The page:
Viewpoint

Anonymity on the Web is irresponsible and dangerous.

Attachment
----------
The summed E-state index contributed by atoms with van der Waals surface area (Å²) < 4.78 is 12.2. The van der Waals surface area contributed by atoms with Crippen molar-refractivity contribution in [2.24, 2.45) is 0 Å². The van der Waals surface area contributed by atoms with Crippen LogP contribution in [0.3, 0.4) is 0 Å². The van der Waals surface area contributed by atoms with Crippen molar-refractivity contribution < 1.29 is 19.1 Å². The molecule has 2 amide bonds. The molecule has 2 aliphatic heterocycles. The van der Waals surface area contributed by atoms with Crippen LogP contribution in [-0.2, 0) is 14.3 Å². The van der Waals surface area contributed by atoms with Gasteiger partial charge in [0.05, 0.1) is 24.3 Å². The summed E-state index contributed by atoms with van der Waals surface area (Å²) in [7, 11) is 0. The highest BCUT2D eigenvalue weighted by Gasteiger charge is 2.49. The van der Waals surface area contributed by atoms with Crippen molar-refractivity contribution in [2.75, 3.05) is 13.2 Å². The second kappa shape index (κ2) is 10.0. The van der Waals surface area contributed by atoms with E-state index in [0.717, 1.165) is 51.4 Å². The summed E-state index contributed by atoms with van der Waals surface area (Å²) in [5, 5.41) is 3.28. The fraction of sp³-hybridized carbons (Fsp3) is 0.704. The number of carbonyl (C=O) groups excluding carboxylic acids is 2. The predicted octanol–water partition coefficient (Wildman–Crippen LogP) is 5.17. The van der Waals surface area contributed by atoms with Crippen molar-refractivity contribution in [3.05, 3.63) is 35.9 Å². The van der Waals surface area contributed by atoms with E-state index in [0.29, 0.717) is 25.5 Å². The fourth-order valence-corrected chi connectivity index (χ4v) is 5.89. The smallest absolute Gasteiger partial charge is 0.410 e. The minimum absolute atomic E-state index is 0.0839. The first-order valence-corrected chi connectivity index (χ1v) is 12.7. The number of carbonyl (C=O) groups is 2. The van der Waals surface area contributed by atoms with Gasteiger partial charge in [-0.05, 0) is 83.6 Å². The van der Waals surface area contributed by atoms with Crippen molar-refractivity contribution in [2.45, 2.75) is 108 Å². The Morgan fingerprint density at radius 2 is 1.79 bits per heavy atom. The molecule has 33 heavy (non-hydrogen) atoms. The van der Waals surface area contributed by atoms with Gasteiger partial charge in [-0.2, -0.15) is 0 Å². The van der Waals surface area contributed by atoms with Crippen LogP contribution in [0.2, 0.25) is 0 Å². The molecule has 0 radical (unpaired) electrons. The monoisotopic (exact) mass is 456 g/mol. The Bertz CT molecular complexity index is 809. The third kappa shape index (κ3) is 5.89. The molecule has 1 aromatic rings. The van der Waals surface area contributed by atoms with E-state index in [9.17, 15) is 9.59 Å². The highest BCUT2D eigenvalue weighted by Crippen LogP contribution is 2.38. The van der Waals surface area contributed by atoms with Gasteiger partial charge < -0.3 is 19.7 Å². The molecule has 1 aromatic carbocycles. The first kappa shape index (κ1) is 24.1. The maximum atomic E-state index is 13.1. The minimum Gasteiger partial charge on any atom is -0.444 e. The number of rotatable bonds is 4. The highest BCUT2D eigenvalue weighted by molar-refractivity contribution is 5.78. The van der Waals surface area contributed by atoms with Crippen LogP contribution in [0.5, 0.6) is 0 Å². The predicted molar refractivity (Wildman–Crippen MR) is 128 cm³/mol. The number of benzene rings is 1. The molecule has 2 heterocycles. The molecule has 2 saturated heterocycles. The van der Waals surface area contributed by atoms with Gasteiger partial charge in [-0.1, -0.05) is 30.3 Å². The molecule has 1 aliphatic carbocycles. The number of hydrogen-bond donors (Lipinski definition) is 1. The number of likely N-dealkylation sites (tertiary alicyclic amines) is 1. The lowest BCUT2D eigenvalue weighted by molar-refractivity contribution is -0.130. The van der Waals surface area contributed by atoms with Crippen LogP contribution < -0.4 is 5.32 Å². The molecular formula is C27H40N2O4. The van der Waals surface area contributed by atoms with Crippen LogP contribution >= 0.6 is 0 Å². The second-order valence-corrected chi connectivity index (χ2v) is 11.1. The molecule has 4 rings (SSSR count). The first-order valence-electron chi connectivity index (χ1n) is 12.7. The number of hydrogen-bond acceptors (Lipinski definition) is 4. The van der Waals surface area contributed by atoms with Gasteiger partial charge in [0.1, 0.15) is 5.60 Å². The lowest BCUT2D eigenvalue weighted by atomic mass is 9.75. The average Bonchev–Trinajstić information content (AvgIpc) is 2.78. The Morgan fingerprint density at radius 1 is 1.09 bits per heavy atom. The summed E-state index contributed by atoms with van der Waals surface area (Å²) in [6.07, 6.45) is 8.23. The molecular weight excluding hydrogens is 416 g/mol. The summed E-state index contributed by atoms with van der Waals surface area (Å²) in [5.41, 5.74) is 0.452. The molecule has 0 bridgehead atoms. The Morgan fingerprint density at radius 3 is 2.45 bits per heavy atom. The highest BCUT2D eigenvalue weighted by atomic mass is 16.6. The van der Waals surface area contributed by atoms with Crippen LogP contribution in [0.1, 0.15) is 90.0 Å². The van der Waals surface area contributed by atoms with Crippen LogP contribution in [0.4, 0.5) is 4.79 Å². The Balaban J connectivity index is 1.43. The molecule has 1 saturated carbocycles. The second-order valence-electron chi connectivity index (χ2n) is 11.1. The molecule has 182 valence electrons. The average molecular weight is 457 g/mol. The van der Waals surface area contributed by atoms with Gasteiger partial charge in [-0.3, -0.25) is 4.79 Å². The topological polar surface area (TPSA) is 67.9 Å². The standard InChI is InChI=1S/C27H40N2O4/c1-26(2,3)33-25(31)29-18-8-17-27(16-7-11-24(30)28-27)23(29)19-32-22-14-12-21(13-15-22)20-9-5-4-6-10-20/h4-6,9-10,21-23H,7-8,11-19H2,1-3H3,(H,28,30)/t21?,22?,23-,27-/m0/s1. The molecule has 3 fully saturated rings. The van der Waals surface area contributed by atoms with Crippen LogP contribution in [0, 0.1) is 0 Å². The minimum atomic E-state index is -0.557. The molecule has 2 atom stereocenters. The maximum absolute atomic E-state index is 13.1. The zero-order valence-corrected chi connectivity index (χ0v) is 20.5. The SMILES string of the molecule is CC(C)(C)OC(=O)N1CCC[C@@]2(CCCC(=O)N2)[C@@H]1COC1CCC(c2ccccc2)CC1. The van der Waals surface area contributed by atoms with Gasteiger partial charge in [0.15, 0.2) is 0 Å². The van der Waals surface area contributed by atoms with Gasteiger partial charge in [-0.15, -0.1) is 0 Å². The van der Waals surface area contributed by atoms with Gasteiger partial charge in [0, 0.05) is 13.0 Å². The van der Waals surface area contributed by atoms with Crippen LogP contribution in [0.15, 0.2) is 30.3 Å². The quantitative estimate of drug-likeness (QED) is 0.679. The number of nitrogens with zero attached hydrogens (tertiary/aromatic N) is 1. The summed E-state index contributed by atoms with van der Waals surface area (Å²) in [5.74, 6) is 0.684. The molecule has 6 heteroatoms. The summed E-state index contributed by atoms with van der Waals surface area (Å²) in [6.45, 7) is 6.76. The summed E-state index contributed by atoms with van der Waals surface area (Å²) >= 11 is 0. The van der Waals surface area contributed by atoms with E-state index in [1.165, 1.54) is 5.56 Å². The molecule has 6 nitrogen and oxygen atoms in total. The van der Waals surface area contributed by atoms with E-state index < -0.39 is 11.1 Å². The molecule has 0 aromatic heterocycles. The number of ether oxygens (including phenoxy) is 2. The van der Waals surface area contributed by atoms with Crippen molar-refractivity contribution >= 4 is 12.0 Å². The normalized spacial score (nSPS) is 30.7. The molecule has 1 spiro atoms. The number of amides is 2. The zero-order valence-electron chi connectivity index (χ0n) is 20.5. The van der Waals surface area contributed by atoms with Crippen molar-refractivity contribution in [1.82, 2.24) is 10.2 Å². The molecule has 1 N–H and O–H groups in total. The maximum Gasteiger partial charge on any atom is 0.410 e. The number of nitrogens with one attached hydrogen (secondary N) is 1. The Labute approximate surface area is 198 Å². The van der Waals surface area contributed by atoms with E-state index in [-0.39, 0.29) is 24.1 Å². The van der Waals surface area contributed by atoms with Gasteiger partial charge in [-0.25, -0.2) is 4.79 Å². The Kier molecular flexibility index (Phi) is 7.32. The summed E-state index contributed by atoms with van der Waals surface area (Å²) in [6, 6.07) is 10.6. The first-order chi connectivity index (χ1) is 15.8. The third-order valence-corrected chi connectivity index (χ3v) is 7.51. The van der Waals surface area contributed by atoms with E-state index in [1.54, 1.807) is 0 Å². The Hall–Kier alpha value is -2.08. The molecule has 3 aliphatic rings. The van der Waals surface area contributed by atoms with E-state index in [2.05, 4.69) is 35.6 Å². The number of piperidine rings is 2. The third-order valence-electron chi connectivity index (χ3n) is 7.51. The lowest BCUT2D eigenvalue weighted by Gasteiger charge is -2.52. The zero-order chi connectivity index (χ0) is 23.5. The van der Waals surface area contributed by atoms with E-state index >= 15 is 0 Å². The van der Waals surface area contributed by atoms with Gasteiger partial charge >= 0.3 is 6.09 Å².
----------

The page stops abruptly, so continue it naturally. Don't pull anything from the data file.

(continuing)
If you thought the Internet was the Wild West of the 1990s, wait until you see what the new millennium has in store for us. Clue: It's not pretty. A company called Zero-Knowledge Systems Inc. began offering a service on Dec. 13 that threatens to boost the level of abuse of the Internet from today's treetop level to orbital heights. Based in Montreal, Zero-Knowledge is offering Web users the chance to assume totally hidden (read: technologically untraceable) online identities. Zero Knowledge: get it? It means even the company that issues users their online fictitious names doesn't know anything about them. What a terrific idea -- if you're a cyberpunk. On the other hand, if you happen to be a normal person, or a business person, or, worse yet, an executive, you're not going to like this idea one bit. Think about it. This new anonymity-on-the-'Net service means if I wanted to say untrue, scurrilous things about Bill Gates, Hillary Clinton, or my next-door neighbor simply because I don't like their approach to business, politics, or in the case of my neighbor, where he parks his car, I can do it and get away with it without fear of being held accountable. This service was created for a certain set of technophiles -- usually those who were using the Internet years before the rest of us and who think of it as their private, totally ungovernable domain. These people have the curious notion that the frontier of cyberspace should remain forever a kind of trackless, lawless world, akin to something out of a William Gibson sci-fi novel, a wilderness that knows no bounds and within which users have complete and total freedom. Let's face it, the Internet is a great thing. It's a wonderful technology, an incredibly effective means of interactive communication between people, government, and business. No one wants to take that away. But when has there ever been a technology that so afforded its users the chance to abuse it? Already there have been numerous examples of companies and corporate executives being attacked on the Web. Until now, though, the attackers could be exposed in the courts via their e-mail addresses and Internet service providers. But with Zero-Knowledge's service, the average Joe can plunk down $50 and obtain five fake e-mail names and accounts for a year, all with the assurance that they won't be traceable, via legal pressure or any other means. The people who run Zero-Knowledge view their service as a kind of cyber-Swiss bank, enabling customers to gain online anonymity the same way an investor might obtain such assurance by having a Swiss account. Until now, some services offering purportedly "secret" e-mail names have been forced to divulge the customers' identities in court. This new service claims no such pressure will make it buckle under to the law, because it lets customers download software that scrambles their identities and transmits them through different Internet service providers. Thus Zero-Knowledge can bill its customers without really being able to match them to their fictitious user names. A Zero-Knowledge executive said the service's benefits outweigh its potential drawbacks. The company claims that its service will enable people to express unpopular opinions, visit Web sites without leaving a trace, and offer a forum for dissidents who live in totalitarian nations. Maybe, but I doubt it. Sure, anonymity is great, say, if you're trying to hide millions of dollars from the IRS. But it's not so much fun if you happen to be the person or company being attacked by [email protected] Joe can say anything about you or your products, and there's absolutely nothing you can do about it. The don't-mess-with-my-Internet types would call that freedom. I call it freedom without responsibility. There's another word for being attacked by someone or some group you can't see -- it's called terrorism. Similarly, in the online world, if someone throws a word-bomb at you and runs away, you've got no recourse. Truth. Accuracy. Quaint ideas both. How ridiculous for anyone to imagine that such antiquated notions could ever be used as standards for communications in the 21st century. Unfortunately, at the dawn of the new millennium, these notions may have already gone the way of the dodo and the diplodocus. Doug Bartholomew is a senior editor for IW based in San Francisco.

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